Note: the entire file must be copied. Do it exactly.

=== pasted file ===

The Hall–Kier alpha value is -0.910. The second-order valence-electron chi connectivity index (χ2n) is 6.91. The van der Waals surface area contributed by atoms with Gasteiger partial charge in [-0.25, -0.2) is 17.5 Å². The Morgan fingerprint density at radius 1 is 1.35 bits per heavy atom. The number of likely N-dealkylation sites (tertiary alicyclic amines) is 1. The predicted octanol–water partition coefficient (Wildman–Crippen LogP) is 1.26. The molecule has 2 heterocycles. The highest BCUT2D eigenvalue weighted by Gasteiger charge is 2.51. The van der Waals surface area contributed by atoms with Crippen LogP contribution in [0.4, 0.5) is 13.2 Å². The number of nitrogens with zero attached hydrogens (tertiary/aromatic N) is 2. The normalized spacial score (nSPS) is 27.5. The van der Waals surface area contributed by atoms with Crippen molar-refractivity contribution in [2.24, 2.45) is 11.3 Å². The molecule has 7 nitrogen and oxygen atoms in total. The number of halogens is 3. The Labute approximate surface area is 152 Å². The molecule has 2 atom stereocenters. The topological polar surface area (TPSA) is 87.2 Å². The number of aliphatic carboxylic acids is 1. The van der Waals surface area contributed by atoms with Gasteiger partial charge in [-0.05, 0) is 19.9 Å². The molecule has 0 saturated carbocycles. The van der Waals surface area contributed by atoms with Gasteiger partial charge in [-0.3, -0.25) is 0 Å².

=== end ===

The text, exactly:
The Hall–Kier alpha value is -0.910. The second-order valence-electron chi connectivity index (χ2n) is 6.91. The van der Waals surface area contributed by atoms with Gasteiger partial charge in [-0.25, -0.2) is 17.5 Å². The Morgan fingerprint density at radius 1 is 1.35 bits per heavy atom. The number of likely N-dealkylation sites (tertiary alicyclic amines) is 1. The predicted octanol–water partition coefficient (Wildman–Crippen LogP) is 1.26. The molecule has 2 heterocycles. The highest BCUT2D eigenvalue weighted by Gasteiger charge is 2.51. The van der Waals surface area contributed by atoms with Crippen LogP contribution in [0.4, 0.5) is 13.2 Å². The number of nitrogens with zero attached hydrogens (tertiary/aromatic N) is 2. The normalized spacial score (nSPS) is 27.5. The van der Waals surface area contributed by atoms with Crippen molar-refractivity contribution in [2.24, 2.45) is 11.3 Å². The molecule has 7 nitrogen and oxygen atoms in total. The number of halogens is 3. The Labute approximate surface area is 152 Å². The molecule has 2 atom stereocenters. The topological polar surface area (TPSA) is 87.2 Å². The number of aliphatic carboxylic acids is 1. The van der Waals surface area contributed by atoms with Gasteiger partial charge in [-0.05, 0) is 19.9 Å². The molecule has 0 saturated carbocycles. The van der Waals surface area contributed by atoms with Gasteiger partial charge in [-0.3, -0.25) is 0 Å².